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I decided to write a prime number generator as an easy excerise. The code is pretty simple:

static void generatePrimes (long min, long max)
    {

        bool[] prime = new bool[max + 1];

        for (long i=2; i<max+1; i++)
            prime [i] = true;

        for (long i=2; i<max+1; i++) {
            if (prime [i]) {
                if (i>=min)
                    Console.WriteLine (i);
                for (long j=i*2; j<max+1; j+=i)
                    prime [j] = false;
            }
        }

        Console.WriteLine ();

    }

It works just fine with input like 1..10000. However, around max=1000000000 it starts to work EXTREMELY slow; also, mono takes about 1Gb of memory. To me, it seems kinda strange: shouldn't the bool[1000000000] take 1000000000 bits, not bytes? Maybe I'm making some stupid mistake that I don't see that makes it so uneffective?

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1  
It's worth mentioning that there are better algorithms out there for finding prime numbers. This won't scale past a certain point no matter how well you take care of all of the little details. Is your teacher expecting your program to scale to 1 billion/trillion/more values? –  Servy May 29 '12 at 16:36
    
I don't have a teacher — just looking for excersises to gain a bit of xp. I'll google other aglorithms, thanks! –  golergka May 29 '12 at 16:46

2 Answers 2

up vote 4 down vote accepted

Nope. Contrarily to C++'s vector<bool>, in C# an array of bool is, well, an array of bools.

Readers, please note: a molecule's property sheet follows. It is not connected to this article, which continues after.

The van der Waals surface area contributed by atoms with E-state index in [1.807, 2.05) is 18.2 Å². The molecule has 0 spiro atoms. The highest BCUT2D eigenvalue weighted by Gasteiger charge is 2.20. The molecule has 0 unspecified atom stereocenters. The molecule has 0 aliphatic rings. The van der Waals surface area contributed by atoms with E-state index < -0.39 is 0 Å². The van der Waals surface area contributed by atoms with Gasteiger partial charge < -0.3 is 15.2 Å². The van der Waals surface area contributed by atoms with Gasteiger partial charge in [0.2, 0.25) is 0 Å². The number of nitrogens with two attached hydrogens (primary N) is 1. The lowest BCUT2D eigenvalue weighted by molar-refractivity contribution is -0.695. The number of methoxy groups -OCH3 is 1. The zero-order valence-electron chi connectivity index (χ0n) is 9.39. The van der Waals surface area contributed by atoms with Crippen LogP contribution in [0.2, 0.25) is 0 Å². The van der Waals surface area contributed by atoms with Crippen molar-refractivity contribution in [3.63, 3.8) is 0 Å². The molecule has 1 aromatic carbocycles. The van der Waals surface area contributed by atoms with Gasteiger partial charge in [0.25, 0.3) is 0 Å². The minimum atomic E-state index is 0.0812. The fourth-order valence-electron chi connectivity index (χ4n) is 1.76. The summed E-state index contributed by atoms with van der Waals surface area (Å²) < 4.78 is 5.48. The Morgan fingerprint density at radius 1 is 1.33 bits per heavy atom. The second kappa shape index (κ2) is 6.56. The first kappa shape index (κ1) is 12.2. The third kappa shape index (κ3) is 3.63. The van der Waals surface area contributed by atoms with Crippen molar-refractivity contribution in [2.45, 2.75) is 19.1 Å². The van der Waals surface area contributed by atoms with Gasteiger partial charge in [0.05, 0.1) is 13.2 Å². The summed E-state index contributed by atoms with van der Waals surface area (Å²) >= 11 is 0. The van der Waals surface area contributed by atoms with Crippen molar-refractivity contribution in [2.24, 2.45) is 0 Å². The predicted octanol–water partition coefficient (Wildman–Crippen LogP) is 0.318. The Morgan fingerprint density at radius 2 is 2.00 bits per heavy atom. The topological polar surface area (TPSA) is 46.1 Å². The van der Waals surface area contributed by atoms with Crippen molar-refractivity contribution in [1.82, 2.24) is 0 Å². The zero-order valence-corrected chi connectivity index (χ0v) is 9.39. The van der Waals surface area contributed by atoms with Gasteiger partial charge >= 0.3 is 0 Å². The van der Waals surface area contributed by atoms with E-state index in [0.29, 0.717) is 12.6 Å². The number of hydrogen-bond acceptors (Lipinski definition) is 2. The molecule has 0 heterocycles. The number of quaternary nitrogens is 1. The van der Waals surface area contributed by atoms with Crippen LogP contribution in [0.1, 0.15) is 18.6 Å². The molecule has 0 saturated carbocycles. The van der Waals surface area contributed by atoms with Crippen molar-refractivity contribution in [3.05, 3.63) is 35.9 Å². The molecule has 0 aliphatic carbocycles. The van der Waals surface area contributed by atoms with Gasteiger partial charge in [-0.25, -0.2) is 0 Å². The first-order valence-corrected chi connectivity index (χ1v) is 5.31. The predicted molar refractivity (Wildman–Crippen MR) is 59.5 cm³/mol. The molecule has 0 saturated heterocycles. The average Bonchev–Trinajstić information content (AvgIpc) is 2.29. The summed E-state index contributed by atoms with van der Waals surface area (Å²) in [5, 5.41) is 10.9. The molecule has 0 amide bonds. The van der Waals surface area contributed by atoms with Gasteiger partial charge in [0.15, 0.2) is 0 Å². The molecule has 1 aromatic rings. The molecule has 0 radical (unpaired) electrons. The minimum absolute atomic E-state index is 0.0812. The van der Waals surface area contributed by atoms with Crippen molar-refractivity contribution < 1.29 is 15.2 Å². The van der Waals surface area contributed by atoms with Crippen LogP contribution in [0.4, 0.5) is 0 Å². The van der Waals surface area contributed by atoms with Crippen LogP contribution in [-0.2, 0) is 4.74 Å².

If you want your values to be packed (8 bits per bool), use a BitArray instead.

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I've looked at BitArray documentation, and there is BitArray(Int32) constructor, but no BitArray(Int64) constructor. Is there a way of creating BitArray with more than Int32Max elements? –  golergka May 29 '12 at 16:26
1  
You'll have to roll up your own class if you want more elements. A simple solution would be to aggregate several BitArrays in your class so that it makes minimal work. –  Park Young-Bae May 29 '12 at 16:27
    
I guess that's what I'll have to do. Thanks! –  golergka May 29 '12 at 16:28
1  
"8 bits per bool"... 8 bools per byte maybe? –  Asik May 29 '12 at 16:32
    
@Dr_Asik Well... more exactly "8 bools as bits per byte". –  Park Young-Bae May 29 '12 at 16:33

The smallest unit of information a computer can address is a byte. Thus a bool is stored as a byte. You will need special code to put 8 bools in one byte. The BitArray class does this for you.

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Bet you it's not one bool per byte. –  Blindy May 29 '12 at 16:24
    
@Blindy: You're on. I'm not on a computer with an IDE, but I want to know what the value of sizeof(bool) is. –  Kendall Frey May 29 '12 at 16:28
2  
@Blindy: Actually, it's right there on the sizeof page. sizeof(bool) = 1 byte. msdn.microsoft.com/en-us/library/eahchzkf(v=vs.80).aspx –  Kendall Frey May 29 '12 at 16:29
5  
The smallest unit of information a computer can "address" is a byte, not "store". –  Asik May 29 '12 at 16:30
    
@Dr_Asik: That is more accurate. Thanks! –  Kendall Frey May 29 '12 at 16:32

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